Politics & Policy

Bad Rap

Celebrating hip-hop degrades urban communities.

This week, we learned via the New York Times that hip-hop culture is largely misunderstood. Columbia University assistant professor Miguel Munoz-Laboy told the Times that, after three years spent “studying” how people dance in hip-hop clubs, he now believes: “We need to try to see how youth understand their own culture without imposing our own adult judgments.”

Bakari Kitwana — according to the Times, the author of the “leading scholarly work” on rap’s ideological underpinnings — agrees with Munoz-Laboy: “Hip-hop is a generational phenomenon that has united young people. If that’s not understood, you’re going to miss a lot.” But perhaps Kitwana is the one missing a lot. Hip-hop may be a music variety that appeals to millions of young Americans’ tastes, but it surely doesn’t unite youth communities as much as it divides them.

Hip-hop does not, for instance, play a big role in the lives of most affluent kids, who may just listen to rap while traveling to and from school, or at weekend parties, or while playing sports. This group of young Americans does not see truth in hip-hop’s messages nor strive to emulate its “lifestyle” of (as the rap group N.W.A. once defined it) “nothin’ but bitches and money.”

Sadly, the same cannot be said of lots of poor, black kids. For these young Americans, hip-hop’s lyrics are too often real reflections of life; too often they come to embody goals, and aspirations. The public, to its immense discredit, is less honest than it should be about rap’s pernicious influence. Those who foist upon hip-hop a legitimacy it doesn’t deserve, act carelessly at best, and insidiously at worst.

Paeans to hip-hop’s supposed noble origins and message of black empowerment notwithstanding, the sensible person would be hard-pressed to find anything but discouragement in most rap libretto.

Hip-hop producer Russell Simmons, who has made many millions in the industry, contends that hip-hop’s aggressive and distasteful lyrics are merely an expression of life in crime-ridden, depressed neighborhoods. If this were the case, however, rap wouldn’t glorify the conditions of those neighborhoods — it would hope and seek to change them.

But positive change seems the last thing on rapper T.I.’s mind, when he shouts:

A lot a p***y ni***s talk like broads, love runnin’ they mouth

That is till I run in they house, put the gun up in they mouth

Tell a n***a talk s**t now, and then you know the gun go BLAO

I ain’t scared of the law, naw.

T.I., also known as Clifford Harris, Jr., was arrested last month when, about an hour before a scheduled performance at the BET Hip-Hop Awards, he tried to buy unregistered machine guns and silencers. Oddly enough, Harris has, over the past several years, done some good in his old neighborhood by renovating crack houses and building new low-cost homes. But he doesn’t rap about that, of course, and so poor kids only get the stuff about guns.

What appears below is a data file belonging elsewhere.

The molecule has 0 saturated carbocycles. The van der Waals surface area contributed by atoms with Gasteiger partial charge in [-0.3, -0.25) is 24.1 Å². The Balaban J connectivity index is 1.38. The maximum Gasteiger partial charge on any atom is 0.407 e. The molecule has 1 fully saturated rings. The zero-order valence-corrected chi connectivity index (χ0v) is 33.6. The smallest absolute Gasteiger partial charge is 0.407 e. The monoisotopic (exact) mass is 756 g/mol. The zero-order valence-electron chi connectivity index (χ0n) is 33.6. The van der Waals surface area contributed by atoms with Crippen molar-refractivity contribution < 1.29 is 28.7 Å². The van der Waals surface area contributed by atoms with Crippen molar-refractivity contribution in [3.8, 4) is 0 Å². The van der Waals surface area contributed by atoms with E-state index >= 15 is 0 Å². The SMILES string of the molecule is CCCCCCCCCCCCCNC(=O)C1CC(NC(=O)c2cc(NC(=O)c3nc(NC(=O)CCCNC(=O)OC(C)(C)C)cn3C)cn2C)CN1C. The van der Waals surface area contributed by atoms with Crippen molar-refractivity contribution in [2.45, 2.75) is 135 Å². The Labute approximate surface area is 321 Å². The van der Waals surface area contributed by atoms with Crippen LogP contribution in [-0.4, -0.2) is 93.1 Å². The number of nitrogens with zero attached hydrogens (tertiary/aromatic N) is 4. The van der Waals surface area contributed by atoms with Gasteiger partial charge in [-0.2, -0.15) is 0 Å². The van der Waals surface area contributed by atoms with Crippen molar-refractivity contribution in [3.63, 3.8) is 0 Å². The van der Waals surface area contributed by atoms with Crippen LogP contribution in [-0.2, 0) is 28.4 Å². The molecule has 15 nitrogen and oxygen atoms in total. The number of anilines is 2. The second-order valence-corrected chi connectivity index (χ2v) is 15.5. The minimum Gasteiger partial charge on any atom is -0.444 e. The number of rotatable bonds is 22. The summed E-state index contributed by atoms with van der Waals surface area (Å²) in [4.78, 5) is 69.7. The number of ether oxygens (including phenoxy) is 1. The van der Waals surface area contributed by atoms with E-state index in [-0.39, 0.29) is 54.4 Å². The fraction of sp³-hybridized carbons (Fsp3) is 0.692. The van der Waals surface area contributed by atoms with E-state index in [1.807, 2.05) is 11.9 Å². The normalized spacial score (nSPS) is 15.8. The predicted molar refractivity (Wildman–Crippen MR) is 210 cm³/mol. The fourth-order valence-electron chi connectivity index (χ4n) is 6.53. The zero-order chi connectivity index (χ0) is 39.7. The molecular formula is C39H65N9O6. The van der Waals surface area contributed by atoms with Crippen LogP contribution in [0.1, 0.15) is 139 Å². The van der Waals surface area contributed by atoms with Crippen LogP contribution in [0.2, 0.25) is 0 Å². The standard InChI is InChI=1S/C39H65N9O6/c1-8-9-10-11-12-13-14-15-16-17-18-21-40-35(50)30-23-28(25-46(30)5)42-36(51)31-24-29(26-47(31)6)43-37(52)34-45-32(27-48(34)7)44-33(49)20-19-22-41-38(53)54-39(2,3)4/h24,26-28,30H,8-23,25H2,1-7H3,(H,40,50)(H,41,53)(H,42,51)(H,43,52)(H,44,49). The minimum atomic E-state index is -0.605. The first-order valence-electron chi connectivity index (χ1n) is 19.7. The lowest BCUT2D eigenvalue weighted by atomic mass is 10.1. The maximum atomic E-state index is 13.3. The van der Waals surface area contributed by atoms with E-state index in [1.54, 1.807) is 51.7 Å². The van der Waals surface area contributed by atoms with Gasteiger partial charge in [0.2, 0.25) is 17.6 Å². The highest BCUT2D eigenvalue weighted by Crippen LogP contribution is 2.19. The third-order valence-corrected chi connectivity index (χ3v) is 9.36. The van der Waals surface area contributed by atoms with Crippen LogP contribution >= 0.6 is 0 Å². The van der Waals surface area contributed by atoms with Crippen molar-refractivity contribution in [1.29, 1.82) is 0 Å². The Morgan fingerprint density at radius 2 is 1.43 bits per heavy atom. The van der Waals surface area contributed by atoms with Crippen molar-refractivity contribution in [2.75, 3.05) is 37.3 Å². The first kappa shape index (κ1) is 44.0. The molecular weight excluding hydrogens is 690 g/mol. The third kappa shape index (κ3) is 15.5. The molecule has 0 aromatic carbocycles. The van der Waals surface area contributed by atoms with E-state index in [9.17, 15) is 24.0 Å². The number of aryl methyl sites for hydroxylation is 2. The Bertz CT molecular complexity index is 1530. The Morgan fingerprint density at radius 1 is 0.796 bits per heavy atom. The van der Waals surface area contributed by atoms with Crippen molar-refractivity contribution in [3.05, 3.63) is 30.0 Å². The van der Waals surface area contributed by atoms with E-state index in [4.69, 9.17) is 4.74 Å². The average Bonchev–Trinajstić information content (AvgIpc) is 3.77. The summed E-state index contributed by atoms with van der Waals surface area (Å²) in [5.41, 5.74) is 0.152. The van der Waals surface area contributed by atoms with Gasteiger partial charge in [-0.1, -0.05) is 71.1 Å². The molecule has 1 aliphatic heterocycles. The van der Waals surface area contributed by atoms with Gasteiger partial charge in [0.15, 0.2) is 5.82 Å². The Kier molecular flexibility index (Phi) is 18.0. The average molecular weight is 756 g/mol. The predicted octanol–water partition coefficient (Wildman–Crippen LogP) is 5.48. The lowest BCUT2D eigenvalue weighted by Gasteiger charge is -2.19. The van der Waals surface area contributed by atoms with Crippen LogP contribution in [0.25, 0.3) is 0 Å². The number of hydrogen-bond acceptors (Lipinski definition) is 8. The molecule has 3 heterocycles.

Songwriters have long peddled explicit and inflammatory lyrics. And music often accurately describes the less-admirable parts of its writers’ lives (certainly the Grateful Dead was not a pharmaceutically abstemious bunch). But hip-hop’s message is one that advocates extreme social pathology on a mass level. Elvis’s hips may have scandalized 1950’s America, but surely they didn’t glorify stealing cars, selling drugs, and shooting one another.

Louis Farrakhan recently spoke about Harris. He told an audience that the rapper was nabbed by the police, not because he attempted to illegally purchase guns, but because people are scared that his music is influencing white kids. But the crime data (among other things) belie Farrakhan’s skewed logic: if Harris’s violent lyrics are influencing any one group, it isn’t whites — it’s surely young, black men. Young, black men are now more likely to go to prison than to graduate college with a four-year degree, or to serve in the military.

Hip-hop’s bald-faced misogyny finds a corollary in the fact that some 48-percent of black children live without their fathers in the home — nearly double the rate of any other ethnic group. Hip-hop’s disparagement of school and academics finds a corollary in the fact that the achievement gap between black and white students gapes — on national tests in eighth-grade math, for instance, it is 31 percentage points.

The worst of hip-hop isn’t changing and isn’t going anywhere, at least as long it has an audience that will pay. But let us not be under any illusions about hip-hop’s message — it’s a negative, unhealthy one — and let us not give hip-hop a place in polite society that it does not deserve.

In February 2006, the Smithsonian Institution’s National Museum of American History unveiled plans to dedicate a special exhibit to hip-hop music. Curator Marvette Pérez said, “Born out of poverty and the need to draw attention to social conditions, hip-hop is amazingly creative and embodies innovation and invention.”

Rapper Ice-T (who once wrote a song titled “Cop Killer”) had this to say at the Smithsonian event: “I decided I really wanted to try this pimp thing, so I went into the street and started getting me some ‘hos.’”

Enough. Such antics may be humorous or intriguing to college professors and museum curators. But they only make light of the often terrible situations in which many poor, young blacks find themselves. Hip-hop artists who do their part to further degrade urban communities should be treated as the social menaces they are, and their product should be received similarly.

– Liam Julian is associate writer and editor at the Thomas B. Fordham Foundation and a fellow at Stanford’s Hoover Institution.

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